We're in the middle of a Federal election campaign here and all Australians over the age of eighteen are required by law to be enrolled and vote. There are exemptions, of course, for those who are not capable for some reason but those reasons have to be compelling and every effort is made to ensure that those who can't get to a polling place have the opportunity to vote. We can register for a postal vote, vote early at a divisional electoral office and places like hospitals and nursing homes have mobile polling options taken to the residents while polling officers will even bring voting slips to someone who is unable to get out of a car to that person in the parking area. When my father became very physically disabled that was the option he chose although he could equally well have chosen to make a postal vote.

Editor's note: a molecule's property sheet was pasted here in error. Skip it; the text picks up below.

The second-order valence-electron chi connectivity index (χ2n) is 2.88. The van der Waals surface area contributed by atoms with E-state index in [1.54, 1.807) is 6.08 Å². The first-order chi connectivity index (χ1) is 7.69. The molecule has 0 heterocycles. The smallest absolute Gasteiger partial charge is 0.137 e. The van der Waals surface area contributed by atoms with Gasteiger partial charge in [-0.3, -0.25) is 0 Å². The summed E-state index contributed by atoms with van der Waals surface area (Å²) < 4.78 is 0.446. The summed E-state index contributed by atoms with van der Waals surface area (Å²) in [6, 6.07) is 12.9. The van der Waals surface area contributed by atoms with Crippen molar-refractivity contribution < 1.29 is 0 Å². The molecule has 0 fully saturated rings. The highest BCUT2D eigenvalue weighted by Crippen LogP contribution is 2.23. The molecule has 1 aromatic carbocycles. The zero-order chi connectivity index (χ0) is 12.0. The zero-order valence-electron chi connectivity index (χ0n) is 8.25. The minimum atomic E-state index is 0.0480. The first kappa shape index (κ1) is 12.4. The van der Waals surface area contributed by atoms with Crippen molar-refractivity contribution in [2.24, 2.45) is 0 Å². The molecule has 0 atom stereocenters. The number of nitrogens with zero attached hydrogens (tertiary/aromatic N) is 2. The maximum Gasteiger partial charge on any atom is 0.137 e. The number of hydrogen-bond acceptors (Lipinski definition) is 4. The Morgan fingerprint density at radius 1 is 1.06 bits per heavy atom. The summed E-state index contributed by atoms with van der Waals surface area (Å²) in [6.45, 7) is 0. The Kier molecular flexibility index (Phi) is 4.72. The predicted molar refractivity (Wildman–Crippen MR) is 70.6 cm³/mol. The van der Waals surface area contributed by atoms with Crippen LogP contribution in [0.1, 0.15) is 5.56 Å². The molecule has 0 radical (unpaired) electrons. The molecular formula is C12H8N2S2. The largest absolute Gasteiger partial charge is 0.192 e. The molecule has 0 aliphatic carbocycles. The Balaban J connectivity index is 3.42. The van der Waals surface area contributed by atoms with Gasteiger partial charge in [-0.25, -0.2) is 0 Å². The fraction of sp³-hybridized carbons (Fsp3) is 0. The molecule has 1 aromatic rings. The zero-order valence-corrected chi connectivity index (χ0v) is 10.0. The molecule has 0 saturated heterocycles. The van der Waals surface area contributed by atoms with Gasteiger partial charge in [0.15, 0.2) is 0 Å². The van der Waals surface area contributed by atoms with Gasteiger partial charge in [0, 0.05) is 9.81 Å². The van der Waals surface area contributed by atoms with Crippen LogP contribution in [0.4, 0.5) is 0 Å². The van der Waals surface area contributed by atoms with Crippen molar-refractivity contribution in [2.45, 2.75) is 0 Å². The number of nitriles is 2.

There are rules as to who can have a postal vote or vote early, of course - otherwise they might be swamped by those who want to avoid the lengthy queues that can form at polling places. Because I often have difficulty standing and or walking any great distance - and you can be standing in a long queue for anything between thirty and forty five minutes at my local polling place - I have exercised the early voting option for the last few elections. The trouble is that this year the rules have been tightened and I wasn't sure I'd be eligible any longer. As well, the number of venues where you can vote early in each electorate have been cut back so it was no longer an option to go to the temporary office at my local shopping centre. Instead I would have to go a considerable distance to one of two polling places, something that's not easy since I can't drive at the moment while I'm waiting on a knee operation.